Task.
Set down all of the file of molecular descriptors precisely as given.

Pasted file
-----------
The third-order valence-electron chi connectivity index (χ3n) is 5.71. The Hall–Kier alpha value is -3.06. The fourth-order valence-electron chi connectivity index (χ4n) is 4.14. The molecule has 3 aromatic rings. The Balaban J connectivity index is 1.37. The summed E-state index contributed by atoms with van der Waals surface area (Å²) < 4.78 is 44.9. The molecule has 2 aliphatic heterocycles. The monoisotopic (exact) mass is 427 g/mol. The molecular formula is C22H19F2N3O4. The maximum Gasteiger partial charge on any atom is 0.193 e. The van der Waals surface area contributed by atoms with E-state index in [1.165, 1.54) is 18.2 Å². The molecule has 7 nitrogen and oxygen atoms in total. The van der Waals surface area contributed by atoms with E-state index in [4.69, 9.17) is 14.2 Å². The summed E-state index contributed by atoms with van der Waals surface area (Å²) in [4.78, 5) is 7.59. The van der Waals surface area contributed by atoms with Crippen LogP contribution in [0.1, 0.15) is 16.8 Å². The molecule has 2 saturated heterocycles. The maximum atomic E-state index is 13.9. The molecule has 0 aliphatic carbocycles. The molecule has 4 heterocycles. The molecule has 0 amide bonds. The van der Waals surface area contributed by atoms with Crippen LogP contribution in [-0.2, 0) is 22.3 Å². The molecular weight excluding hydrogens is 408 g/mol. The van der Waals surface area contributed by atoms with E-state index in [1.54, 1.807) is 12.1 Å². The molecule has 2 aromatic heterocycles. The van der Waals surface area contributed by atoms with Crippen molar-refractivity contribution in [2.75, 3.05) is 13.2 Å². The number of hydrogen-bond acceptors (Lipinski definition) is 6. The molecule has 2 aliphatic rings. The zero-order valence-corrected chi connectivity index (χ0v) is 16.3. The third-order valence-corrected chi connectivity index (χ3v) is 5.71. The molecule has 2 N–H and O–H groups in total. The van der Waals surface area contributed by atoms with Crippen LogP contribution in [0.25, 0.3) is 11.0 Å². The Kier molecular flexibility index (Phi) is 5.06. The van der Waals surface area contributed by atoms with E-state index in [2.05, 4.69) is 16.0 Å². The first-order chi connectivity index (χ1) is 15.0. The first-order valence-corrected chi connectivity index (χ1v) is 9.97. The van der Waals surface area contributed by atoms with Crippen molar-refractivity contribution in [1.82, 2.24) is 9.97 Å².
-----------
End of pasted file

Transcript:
The third-order valence-electron chi connectivity index (χ3n) is 5.71. The Hall–Kier alpha value is -3.06. The fourth-order valence-electron chi connectivity index (χ4n) is 4.14. The molecule has 3 aromatic rings. The Balaban J connectivity index is 1.37. The summed E-state index contributed by atoms with van der Waals surface area (Å²) < 4.78 is 44.9. The molecule has 2 aliphatic heterocycles. The monoisotopic (exact) mass is 427 g/mol. The molecular formula is C22H19F2N3O4. The maximum Gasteiger partial charge on any atom is 0.193 e. The van der Waals surface area contributed by atoms with E-state index in [1.165, 1.54) is 18.2 Å². The molecule has 7 nitrogen and oxygen atoms in total. The van der Waals surface area contributed by atoms with E-state index in [4.69, 9.17) is 14.2 Å². The summed E-state index contributed by atoms with van der Waals surface area (Å²) in [4.78, 5) is 7.59. The van der Waals surface area contributed by atoms with Crippen LogP contribution in [0.1, 0.15) is 16.8 Å². The molecule has 2 saturated heterocycles. The maximum atomic E-state index is 13.9. The molecule has 0 aliphatic carbocycles. The molecule has 4 heterocycles. The molecule has 0 amide bonds. The van der Waals surface area contributed by atoms with Crippen LogP contribution in [-0.2, 0) is 22.3 Å². The molecular weight excluding hydrogens is 408 g/mol. The van der Waals surface area contributed by atoms with E-state index in [1.54, 1.807) is 12.1 Å². The molecule has 2 aromatic heterocycles. The van der Waals surface area contributed by atoms with Crippen molar-refractivity contribution in [2.75, 3.05) is 13.2 Å². The number of hydrogen-bond acceptors (Lipinski definition) is 6. The molecule has 2 aliphatic rings. The zero-order valence-corrected chi connectivity index (χ0v) is 16.3. The third-order valence-corrected chi connectivity index (χ3v) is 5.71. The molecule has 2 N–H and O–H groups in total. The van der Waals surface area contributed by atoms with Crippen LogP contribution in [0.25, 0.3) is 11.0 Å². The Kier molecular flexibility index (Phi) is 5.06. The van der Waals surface area contributed by atoms with E-state index in [2.05, 4.69) is 16.0 Å². The first-order chi connectivity index (χ1) is 15.0. The first-order valence-corrected chi connectivity index (χ1v) is 9.97. The van der Waals surface area contributed by atoms with Crippen molar-refractivity contribution in [1.82, 2.24) is 9.97 Å².